Code Napoléon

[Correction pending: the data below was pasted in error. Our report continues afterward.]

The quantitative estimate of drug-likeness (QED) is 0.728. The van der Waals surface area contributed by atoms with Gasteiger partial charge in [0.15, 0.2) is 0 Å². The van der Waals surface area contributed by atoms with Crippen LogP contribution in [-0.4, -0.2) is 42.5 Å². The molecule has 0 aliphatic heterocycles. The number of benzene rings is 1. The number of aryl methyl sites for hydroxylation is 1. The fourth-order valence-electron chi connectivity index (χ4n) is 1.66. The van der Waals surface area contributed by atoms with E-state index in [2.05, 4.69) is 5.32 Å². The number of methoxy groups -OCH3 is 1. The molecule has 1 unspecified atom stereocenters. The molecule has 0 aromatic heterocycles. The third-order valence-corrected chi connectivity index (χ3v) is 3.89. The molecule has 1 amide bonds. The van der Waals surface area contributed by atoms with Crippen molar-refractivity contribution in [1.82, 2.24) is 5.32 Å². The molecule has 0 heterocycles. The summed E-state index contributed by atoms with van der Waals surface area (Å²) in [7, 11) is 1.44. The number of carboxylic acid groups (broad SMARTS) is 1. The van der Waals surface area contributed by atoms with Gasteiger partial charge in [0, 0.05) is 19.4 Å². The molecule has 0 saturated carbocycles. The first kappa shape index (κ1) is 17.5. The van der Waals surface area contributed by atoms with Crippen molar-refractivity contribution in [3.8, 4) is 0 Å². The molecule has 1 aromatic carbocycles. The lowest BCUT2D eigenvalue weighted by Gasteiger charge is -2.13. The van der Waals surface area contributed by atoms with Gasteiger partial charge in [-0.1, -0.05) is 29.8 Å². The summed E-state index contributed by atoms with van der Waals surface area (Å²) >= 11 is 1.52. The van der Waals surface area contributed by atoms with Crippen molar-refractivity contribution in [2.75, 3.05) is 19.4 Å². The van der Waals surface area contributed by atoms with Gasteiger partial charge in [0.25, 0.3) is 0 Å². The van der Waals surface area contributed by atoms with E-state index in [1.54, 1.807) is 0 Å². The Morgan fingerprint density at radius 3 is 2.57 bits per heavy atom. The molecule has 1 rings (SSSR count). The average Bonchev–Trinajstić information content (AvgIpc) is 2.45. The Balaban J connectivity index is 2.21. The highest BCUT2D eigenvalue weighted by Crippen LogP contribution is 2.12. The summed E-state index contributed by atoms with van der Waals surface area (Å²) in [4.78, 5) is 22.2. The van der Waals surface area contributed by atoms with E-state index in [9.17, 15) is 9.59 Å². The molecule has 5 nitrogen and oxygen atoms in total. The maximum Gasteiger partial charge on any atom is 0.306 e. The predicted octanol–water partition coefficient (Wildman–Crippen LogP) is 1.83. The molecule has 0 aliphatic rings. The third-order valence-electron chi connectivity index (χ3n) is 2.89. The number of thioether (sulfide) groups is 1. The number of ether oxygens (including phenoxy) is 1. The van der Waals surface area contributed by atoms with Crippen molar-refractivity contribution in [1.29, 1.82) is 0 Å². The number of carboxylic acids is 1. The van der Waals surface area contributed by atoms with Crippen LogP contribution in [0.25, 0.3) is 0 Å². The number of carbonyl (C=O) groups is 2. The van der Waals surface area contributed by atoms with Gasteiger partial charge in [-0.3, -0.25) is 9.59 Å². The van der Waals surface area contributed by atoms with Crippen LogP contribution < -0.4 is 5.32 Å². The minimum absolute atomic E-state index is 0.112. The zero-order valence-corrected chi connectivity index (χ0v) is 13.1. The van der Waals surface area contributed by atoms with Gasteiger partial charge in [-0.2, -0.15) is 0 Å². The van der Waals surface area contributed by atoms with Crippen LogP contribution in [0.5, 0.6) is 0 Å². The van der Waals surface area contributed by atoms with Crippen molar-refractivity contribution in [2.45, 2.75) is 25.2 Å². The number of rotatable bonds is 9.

Code Napoléon sēvēlˈ [key], first modern legal code of France, promulgated by Napoleon I in 1804. The work of J. J. Cambacérès and a commission of four appointed by Napoleon I in 1800 was important in making the final draft. The Code Napoléon embodied the private law of France (i.e., law regulating relations between individuals) and, as modified by amendments, it is still in force in that country. It is a revised form of the Roman law, i.e., the civil law, which prevailed generally on the Continent. It shows, of course, many specific French modifications, some based on the Germanic law that had been in effect in N France. The code follows the Institutes of the Roman Corpus Juris Civilis in dividing civil law into personal status (e.g., marriage), property (e.g., easements), and the acquisition of property (e.g., wills), and it may be regarded as the first modern analogue to the Roman work. Not only was it applied by Napoleon to the territories under his control—N Italy, the Low Countries, and some of the German states—but it exerted a strong influence on Spain (and ultimately on the Latin American countries) and on all European countries except England. It was the forerunner, in France and elsewhere, of codifications of the other branches of law, including civil procedure, commercial law, and criminal law. Quebec prov. and the state of Louisiana owe much of their law to the Code Napoléon. In addition to the Code Civil, Napoleon was responsible for four other codes: the Code of Civil Procedure (1807), Commercial Code (1808), Code of Criminal Procedure (1811), and the Penal Code (1811).

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